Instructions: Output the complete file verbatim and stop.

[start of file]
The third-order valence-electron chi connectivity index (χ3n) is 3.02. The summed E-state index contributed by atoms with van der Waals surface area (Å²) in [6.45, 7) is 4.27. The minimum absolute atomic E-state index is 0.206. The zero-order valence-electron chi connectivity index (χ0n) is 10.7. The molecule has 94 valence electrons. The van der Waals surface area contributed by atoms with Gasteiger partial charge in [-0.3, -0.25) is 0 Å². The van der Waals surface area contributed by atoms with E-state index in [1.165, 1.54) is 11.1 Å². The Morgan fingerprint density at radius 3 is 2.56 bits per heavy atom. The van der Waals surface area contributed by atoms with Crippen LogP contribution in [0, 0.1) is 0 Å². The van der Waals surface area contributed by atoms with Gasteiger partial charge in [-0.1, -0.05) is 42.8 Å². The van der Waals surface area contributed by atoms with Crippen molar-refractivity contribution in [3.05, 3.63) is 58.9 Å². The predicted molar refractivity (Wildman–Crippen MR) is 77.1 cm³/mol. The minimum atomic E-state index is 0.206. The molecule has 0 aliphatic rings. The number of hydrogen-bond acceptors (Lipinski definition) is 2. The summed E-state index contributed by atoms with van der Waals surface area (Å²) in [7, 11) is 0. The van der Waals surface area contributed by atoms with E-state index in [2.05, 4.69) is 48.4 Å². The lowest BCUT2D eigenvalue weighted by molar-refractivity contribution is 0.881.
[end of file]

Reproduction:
The third-order valence-electron chi connectivity index (χ3n) is 3.02. The summed E-state index contributed by atoms with van der Waals surface area (Å²) in [6.45, 7) is 4.27. The minimum absolute atomic E-state index is 0.206. The zero-order valence-electron chi connectivity index (χ0n) is 10.7. The molecule has 94 valence electrons. The van der Waals surface area contributed by atoms with Gasteiger partial charge in [-0.3, -0.25) is 0 Å². The van der Waals surface area contributed by atoms with E-state index in [1.165, 1.54) is 11.1 Å². The Morgan fingerprint density at radius 3 is 2.56 bits per heavy atom. The van der Waals surface area contributed by atoms with Crippen LogP contribution in [0, 0.1) is 0 Å². The van der Waals surface area contributed by atoms with Gasteiger partial charge in [-0.1, -0.05) is 42.8 Å². The van der Waals surface area contributed by atoms with Crippen molar-refractivity contribution in [3.05, 3.63) is 58.9 Å². The predicted molar refractivity (Wildman–Crippen MR) is 77.1 cm³/mol. The minimum atomic E-state index is 0.206. The molecule has 0 aliphatic rings. The number of hydrogen-bond acceptors (Lipinski definition) is 2. The summed E-state index contributed by atoms with van der Waals surface area (Å²) in [7, 11) is 0. The van der Waals surface area contributed by atoms with E-state index in [2.05, 4.69) is 48.4 Å². The lowest BCUT2D eigenvalue weighted by molar-refractivity contribution is 0.881.